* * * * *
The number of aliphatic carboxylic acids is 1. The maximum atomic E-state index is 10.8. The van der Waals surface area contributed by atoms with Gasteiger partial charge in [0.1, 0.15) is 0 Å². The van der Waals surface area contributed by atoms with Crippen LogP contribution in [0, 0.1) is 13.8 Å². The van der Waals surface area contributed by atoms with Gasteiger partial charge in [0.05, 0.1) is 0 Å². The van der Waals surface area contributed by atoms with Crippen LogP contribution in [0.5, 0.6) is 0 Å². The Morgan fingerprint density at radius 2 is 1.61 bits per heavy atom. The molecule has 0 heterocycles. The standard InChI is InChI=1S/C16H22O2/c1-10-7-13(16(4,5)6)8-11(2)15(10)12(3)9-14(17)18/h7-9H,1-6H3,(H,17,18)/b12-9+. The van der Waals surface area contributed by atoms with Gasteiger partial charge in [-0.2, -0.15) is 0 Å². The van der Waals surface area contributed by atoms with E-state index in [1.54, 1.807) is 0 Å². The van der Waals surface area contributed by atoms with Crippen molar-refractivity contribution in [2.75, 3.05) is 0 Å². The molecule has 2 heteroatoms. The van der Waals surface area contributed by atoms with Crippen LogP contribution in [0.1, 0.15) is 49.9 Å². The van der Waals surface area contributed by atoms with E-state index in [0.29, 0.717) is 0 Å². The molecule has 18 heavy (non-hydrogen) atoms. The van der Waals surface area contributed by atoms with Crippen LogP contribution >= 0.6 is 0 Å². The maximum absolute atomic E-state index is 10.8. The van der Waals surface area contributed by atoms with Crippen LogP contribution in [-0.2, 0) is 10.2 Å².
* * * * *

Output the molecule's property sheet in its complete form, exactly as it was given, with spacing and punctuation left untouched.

The number of aliphatic carboxylic acids is 1. The maximum atomic E-state index is 10.8. The van der Waals surface area contributed by atoms with Gasteiger partial charge in [0.1, 0.15) is 0 Å². The van der Waals surface area contributed by atoms with Crippen LogP contribution in [0, 0.1) is 13.8 Å². The van der Waals surface area contributed by atoms with Gasteiger partial charge in [0.05, 0.1) is 0 Å². The van der Waals surface area contributed by atoms with Crippen LogP contribution in [0.5, 0.6) is 0 Å². The Morgan fingerprint density at radius 2 is 1.61 bits per heavy atom. The molecule has 0 heterocycles. The standard InChI is InChI=1S/C16H22O2/c1-10-7-13(16(4,5)6)8-11(2)15(10)12(3)9-14(17)18/h7-9H,1-6H3,(H,17,18)/b12-9+. The van der Waals surface area contributed by atoms with Gasteiger partial charge in [-0.2, -0.15) is 0 Å². The van der Waals surface area contributed by atoms with E-state index in [1.54, 1.807) is 0 Å². The van der Waals surface area contributed by atoms with Crippen molar-refractivity contribution in [2.75, 3.05) is 0 Å². The molecule has 2 heteroatoms. The van der Waals surface area contributed by atoms with Crippen LogP contribution in [0.1, 0.15) is 49.9 Å². The van der Waals surface area contributed by atoms with E-state index in [0.29, 0.717) is 0 Å². The molecule has 18 heavy (non-hydrogen) atoms. The van der Waals surface area contributed by atoms with Crippen LogP contribution >= 0.6 is 0 Å². The maximum absolute atomic E-state index is 10.8. The van der Waals surface area contributed by atoms with Crippen LogP contribution in [-0.2, 0) is 10.2 Å².